Algae belong to the kingdom Protista, and are simple photosynthetic organisms. Based on the occurrence of pigments and food reserves, algae are classified into different types, namely blue green algae (BGA), green algae, red algae, and brown algae.
Algae are simple, autotrophic organisms, which can synthesize their own food by means of photosynthesis. Their taxonomy is very confusing. Previously, algae were classified under the kingdom Plantae, as they possess chlorophyll for photosynthesis. However, algae are mostly aquatic, and lack true roots, stems, and leaves, which are not so in plants. Hence, in the modern classification, they are excluded from Plantae, and categorized under Protists. Their size may range from few micrometers to several meters. For example, the freshwater alga Micromonas is about 1 micrometer, whereas the giant marine kelp can grow to about 60 meters in length. The branch of science that deals with the study of algae is called phycology, and those who specialize in this study are known as phycologists.
The differences in the pigments play a major role in determining the habitat distribution of the particular algal species. Regarding their distribution, they can adapt in diverse environmental conditions. Majority of algae are found in aquatic habitats, either in freshwater or marine water. Some species are found in extreme environment like snow and ice, whereas some are adapted towards hot springs.
Blue Green Algae (BGA)
Blue green algae (BGA), also referred to as cyanobacteria, are the simplest forms of algae. Examples of BGA are Nostoc and Calothrix. As the name suggests, they are blue green in color, ranging from single-celled organizations to colonial forms. BGA contain chlorophyll ‘a’, ‘b’, and phycobilins. They are prokaryotic in cellular organizations that resemble bacteria. BGA are considered to be an intermediate between bacteria and plants. Hence, the name cyanobacteria is assigned to these species. Since they lack specialized organelles, they photosynthesize directly through the cytoplasm.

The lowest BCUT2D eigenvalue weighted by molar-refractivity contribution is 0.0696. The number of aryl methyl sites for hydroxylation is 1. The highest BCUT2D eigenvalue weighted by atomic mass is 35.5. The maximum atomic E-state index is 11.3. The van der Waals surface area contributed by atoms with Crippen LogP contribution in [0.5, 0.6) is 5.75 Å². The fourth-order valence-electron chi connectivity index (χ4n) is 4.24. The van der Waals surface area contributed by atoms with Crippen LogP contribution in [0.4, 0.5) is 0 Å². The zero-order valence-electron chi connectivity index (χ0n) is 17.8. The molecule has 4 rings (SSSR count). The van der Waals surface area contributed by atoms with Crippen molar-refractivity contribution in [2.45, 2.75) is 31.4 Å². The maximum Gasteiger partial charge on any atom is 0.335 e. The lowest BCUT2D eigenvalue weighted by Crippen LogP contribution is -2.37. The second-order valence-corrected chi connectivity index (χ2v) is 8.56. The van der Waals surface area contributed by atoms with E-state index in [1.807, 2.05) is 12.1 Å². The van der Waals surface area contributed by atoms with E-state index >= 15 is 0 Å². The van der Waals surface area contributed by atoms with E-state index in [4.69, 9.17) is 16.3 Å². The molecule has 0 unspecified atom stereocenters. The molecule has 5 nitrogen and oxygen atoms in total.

They belong to the phylum Chlorophyta, and they contain chlorophyll ‘a’, ‘b’, carotenoids, and xanthophylls. Their main food reserve is starch. Some examples of this type are Ulva, Codium, and Caulerpa. As of now, about 7000 species of green algae have been identified. They may be either unicellular or multicellular. Most of them are freshwater algae, while a few species are found in the marine water.
They belong to Rhodophyta, and they contain chlorophyll ‘a’, ‘d’, carotenoids, xanthophylls, and phycobilins. Their food reserve is floridean starch. The examples of red algae are Chondrus and Gelidiella species. Majority of the varieties are marine species. More than 6500 species of red algae have been identified, out of which about 200 are freshwater species. The red pigment called phycobilin helps in harvesting light at a greater depth. Hence, some members of this type are found at such depths in the ocean floor, where no other photosynthetic organisms can adapt.
They belong to the class Paeophyceae, and they contain chlorophyll ‘a’, ‘c’, and fucoxanthin pigment. Due to the green colored chlorophyll and brown pigment called fucoxanthin, the members belonging to this class exhibit a typical greenish-brown coloration. Their food reserves are complex carbohydrate polymers called laminarin. Laminaria and Macrocystis are the examples of brown algae. Similar to red algae, majority of these algal groups are adapted to marine water. Brown algae are the most complex ones, wherein some species are adapted at certain depths in the seas and oceans. The giant kelps found on the ocean floor are brown algae belonging to the order Laminarales. Kelps are the only ones of this type that exhibit tissue differentiation.
Algal species are very sensitive to the changes in environmental conditions. Hence, they are used as biological indicators to determine any modification in the environment. For example, simple freshwater algae like Euglena and Chlorella are used to indicate the extent of water pollution.